I am all about authentic assessments. I want to peer into the child's mind and see what she or he really understands about a concept that I have taught. However, one of the drawbacks to this is TIME. It takes time to check work and make comments and provide appropriate feedback. Right?
This fall I was introduced to a new element of formative instruction that will be implemented in all the FOSS 3rd edition NEW units. I sat with my jaw wide open as I thought...this is what I've been waiting for. So let me tell you how it's done!
Step one: When you are teaching a lesson, pick out one or two main concepts that you want them to understand. Write them on the sheet I have provided for FREE in google docs. (right under the Teachers Pay Teachers link)
Step two: Design in your lesson a way for the students to explain what they learned at the end of the day. Suggestions include: answer the focus question based on what you learned today, do a 3,2,1 reflection, a reflection such as Today I learned.... (make sure you tell them to write about the concept you are checking) or a simple Quick Write to explain the concept.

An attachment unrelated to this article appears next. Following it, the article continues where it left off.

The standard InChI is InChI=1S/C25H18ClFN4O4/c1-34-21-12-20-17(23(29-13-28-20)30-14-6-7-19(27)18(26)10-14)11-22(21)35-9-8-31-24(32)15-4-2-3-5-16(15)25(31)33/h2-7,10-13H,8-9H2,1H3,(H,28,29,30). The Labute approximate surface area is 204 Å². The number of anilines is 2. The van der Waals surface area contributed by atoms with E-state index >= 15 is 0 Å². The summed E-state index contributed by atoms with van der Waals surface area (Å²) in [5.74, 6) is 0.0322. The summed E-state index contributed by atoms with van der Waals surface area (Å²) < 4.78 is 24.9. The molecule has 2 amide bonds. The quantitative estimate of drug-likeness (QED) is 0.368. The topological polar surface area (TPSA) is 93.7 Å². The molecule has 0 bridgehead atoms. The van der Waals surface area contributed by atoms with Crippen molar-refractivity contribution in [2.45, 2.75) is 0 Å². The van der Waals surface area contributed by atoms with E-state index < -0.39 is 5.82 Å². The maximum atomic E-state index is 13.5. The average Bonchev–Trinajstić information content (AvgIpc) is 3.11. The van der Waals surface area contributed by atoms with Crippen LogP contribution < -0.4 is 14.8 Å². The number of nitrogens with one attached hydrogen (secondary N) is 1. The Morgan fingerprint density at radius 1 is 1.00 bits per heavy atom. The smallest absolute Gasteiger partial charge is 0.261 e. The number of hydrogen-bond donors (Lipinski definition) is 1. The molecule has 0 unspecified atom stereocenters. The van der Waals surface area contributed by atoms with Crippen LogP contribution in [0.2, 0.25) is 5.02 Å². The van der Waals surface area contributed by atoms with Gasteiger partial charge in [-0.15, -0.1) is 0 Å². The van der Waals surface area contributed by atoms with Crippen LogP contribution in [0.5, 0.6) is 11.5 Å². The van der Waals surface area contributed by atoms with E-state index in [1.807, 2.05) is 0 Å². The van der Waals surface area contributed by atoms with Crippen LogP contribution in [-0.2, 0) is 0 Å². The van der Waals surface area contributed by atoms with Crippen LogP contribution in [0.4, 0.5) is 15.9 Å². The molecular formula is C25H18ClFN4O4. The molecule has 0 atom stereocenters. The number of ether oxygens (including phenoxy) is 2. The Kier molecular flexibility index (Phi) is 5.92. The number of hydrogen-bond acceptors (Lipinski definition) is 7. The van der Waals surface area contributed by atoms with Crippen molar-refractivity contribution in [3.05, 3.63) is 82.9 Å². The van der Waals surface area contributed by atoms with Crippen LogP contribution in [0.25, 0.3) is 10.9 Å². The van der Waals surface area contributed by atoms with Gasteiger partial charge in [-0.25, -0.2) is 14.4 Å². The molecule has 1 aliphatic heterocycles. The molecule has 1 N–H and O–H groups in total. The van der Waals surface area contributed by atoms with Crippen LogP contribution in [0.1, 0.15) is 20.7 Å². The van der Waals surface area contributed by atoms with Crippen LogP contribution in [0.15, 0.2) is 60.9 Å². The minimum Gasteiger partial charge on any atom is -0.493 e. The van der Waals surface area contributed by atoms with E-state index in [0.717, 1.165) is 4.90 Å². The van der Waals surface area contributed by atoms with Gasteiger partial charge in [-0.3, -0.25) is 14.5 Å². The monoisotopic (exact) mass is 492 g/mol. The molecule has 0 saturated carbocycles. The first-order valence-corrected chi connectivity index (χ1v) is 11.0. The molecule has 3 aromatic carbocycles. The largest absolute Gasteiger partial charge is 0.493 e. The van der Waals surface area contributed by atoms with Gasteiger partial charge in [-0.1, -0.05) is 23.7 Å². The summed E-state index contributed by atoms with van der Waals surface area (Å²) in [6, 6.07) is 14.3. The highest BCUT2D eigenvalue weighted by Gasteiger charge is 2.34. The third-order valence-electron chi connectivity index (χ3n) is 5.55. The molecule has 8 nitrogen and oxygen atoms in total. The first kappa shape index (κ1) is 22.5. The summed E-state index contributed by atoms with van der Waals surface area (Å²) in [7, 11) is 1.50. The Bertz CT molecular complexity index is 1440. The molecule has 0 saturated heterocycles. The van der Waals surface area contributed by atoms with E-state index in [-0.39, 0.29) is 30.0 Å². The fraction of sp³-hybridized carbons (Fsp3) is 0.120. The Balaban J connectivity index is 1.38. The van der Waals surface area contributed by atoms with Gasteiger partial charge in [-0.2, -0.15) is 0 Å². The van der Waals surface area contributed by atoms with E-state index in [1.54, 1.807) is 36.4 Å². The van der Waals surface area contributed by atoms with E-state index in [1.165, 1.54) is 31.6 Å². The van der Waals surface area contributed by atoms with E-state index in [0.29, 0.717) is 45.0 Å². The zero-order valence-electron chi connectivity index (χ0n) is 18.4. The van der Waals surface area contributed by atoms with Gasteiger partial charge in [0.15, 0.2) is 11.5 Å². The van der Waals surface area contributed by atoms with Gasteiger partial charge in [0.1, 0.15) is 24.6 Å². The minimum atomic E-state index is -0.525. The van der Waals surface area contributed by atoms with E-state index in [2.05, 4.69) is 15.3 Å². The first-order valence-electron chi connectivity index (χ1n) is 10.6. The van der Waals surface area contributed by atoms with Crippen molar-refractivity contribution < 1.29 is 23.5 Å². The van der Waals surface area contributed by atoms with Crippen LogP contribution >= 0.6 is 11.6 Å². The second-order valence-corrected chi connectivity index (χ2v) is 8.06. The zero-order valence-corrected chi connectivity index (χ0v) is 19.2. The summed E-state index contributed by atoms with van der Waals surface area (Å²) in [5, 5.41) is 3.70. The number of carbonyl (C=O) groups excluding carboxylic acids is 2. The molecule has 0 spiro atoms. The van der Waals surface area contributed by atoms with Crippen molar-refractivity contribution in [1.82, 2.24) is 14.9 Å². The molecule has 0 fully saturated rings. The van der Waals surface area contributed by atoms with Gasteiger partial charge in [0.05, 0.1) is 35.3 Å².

Step Three: After teaching the lesson, have the students turn in their science notebooks open to the page they were working on. Research has shown that this saves 25 minutes of teacher time - looking for the correct page to check! I also make sure that I have all journals turned in before I grade. This is important for the next step.
Step Four: Read the reflection pieces. If the student "gets it", then you only need to mark with a check. If they do not get it, then you write down what they made an error on so that you can get in touch with them tomorrow and clear up the misunderstanding.
The Formative Assessment sheet will look like this:
A force can be a push or a pull
Brian – forces can only be a push
Cindy – pushes cause the force
I absolutely love this formative assessment technique because it keeps me on track. I am able to check in with kids who may not understand a lesson quickly instead of waiting until the final test to see they didn't get it at all.
I have used this technique in Math, Reading, and Social Studies as well. It is a great way to keep track of your student's learning in all subjects.